The company has been researching materials that could make guardrails and road markers reflect radar waves more readily, and Audi will install test versions soon. The goal here is to help make these objects easier for the autonomous vehicle's sensors to see in inclement weather, and at greater distances in good weather. The company will also test additional road markings that will be easier to see for onboard cameras and will help the car place itself on the road.
Audi will also try out new vehicle-to-vehicle (V2V) and vehicle-to-infrastructure (V2I) technology that will be able to alert cars to speed limits, traffic conditions, ice patches and possibly allow for driving patterns such as platooning. This will be a significant step above the traffic light communication system Audi has released in select areas. The company will also be working on very detailed mapping of the area. Audi claims it will be accurate down to the centimeter.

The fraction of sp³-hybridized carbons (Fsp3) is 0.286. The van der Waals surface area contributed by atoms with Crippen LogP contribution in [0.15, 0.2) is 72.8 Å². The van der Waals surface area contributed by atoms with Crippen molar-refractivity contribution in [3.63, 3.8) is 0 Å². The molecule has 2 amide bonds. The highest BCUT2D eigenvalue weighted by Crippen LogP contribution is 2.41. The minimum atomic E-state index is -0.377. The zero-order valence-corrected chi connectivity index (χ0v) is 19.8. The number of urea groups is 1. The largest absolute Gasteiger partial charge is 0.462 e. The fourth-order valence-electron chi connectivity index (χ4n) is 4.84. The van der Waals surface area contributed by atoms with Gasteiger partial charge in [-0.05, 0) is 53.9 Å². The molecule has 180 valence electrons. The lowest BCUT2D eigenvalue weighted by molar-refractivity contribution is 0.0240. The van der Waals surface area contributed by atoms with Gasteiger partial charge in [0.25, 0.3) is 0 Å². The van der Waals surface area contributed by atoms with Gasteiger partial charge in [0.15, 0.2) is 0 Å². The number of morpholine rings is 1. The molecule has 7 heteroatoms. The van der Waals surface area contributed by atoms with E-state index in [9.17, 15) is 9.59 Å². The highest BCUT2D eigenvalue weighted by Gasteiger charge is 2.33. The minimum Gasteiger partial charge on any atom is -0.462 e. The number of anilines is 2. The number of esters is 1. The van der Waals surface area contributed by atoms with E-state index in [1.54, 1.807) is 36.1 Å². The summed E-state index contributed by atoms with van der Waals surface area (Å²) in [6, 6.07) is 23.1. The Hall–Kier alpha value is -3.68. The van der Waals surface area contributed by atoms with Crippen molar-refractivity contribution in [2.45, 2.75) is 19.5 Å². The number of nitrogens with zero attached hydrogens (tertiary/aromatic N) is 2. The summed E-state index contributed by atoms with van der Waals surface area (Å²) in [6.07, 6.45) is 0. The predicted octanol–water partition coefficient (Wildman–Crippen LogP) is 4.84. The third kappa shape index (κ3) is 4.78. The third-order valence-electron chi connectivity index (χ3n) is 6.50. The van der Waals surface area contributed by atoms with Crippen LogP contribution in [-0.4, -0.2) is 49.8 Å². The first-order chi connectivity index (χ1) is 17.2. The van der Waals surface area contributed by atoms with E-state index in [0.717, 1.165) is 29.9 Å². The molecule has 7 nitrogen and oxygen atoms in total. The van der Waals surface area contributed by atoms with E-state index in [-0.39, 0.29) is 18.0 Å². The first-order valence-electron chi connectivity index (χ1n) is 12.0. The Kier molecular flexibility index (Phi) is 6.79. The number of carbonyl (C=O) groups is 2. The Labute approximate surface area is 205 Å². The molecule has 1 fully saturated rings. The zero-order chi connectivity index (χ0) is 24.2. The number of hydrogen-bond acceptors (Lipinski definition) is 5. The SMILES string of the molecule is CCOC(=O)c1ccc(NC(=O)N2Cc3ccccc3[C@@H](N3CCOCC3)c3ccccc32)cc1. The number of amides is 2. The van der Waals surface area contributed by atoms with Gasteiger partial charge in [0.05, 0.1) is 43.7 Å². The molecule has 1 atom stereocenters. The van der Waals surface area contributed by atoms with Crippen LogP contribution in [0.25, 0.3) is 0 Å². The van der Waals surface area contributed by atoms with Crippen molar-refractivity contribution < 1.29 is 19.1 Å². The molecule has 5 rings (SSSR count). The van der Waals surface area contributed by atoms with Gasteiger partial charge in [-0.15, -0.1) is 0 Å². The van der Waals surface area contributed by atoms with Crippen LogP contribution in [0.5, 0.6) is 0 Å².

From what we've seen at MCity, the world as it stands presents all kinds of difficulties for autonomous vehicles, from worn-out signs to rough pavement. So any advances that make it easier for autonomous cars to see and communicate should help bring such vehicles to reality much sooner.